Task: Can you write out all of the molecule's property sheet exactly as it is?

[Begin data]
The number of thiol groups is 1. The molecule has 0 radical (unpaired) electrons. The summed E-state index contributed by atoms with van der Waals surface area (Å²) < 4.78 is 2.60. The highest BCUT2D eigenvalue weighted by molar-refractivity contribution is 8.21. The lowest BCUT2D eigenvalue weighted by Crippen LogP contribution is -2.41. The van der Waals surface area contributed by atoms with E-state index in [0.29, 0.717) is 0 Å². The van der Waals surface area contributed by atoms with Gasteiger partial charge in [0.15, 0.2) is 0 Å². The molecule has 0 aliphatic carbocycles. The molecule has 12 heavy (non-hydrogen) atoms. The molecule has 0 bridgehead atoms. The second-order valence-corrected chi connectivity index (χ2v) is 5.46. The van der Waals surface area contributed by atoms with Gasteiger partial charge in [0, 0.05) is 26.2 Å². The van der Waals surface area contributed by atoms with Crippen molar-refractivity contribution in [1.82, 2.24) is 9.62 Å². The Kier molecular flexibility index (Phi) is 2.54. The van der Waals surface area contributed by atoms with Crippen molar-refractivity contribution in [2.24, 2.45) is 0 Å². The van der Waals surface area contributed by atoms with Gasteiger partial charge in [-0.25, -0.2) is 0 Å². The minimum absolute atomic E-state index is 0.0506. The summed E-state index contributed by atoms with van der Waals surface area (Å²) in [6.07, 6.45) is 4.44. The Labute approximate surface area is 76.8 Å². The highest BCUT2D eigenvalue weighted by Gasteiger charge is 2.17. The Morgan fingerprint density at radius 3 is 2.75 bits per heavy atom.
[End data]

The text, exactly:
The number of thiol groups is 1. The molecule has 0 radical (unpaired) electrons. The summed E-state index contributed by atoms with van der Waals surface area (Å²) < 4.78 is 2.60. The highest BCUT2D eigenvalue weighted by molar-refractivity contribution is 8.21. The lowest BCUT2D eigenvalue weighted by Crippen LogP contribution is -2.41. The van der Waals surface area contributed by atoms with E-state index in [0.29, 0.717) is 0 Å². The van der Waals surface area contributed by atoms with Gasteiger partial charge in [0.15, 0.2) is 0 Å². The molecule has 0 aliphatic carbocycles. The molecule has 12 heavy (non-hydrogen) atoms. The molecule has 0 bridgehead atoms. The second-order valence-corrected chi connectivity index (χ2v) is 5.46. The van der Waals surface area contributed by atoms with Gasteiger partial charge in [0, 0.05) is 26.2 Å². The van der Waals surface area contributed by atoms with Crippen molar-refractivity contribution in [1.82, 2.24) is 9.62 Å². The Kier molecular flexibility index (Phi) is 2.54. The van der Waals surface area contributed by atoms with Crippen molar-refractivity contribution in [2.24, 2.45) is 0 Å². The van der Waals surface area contributed by atoms with Gasteiger partial charge in [-0.25, -0.2) is 0 Å². The minimum absolute atomic E-state index is 0.0506. The summed E-state index contributed by atoms with van der Waals surface area (Å²) in [6.07, 6.45) is 4.44. The Labute approximate surface area is 76.8 Å². The highest BCUT2D eigenvalue weighted by Gasteiger charge is 2.17. The Morgan fingerprint density at radius 3 is 2.75 bits per heavy atom.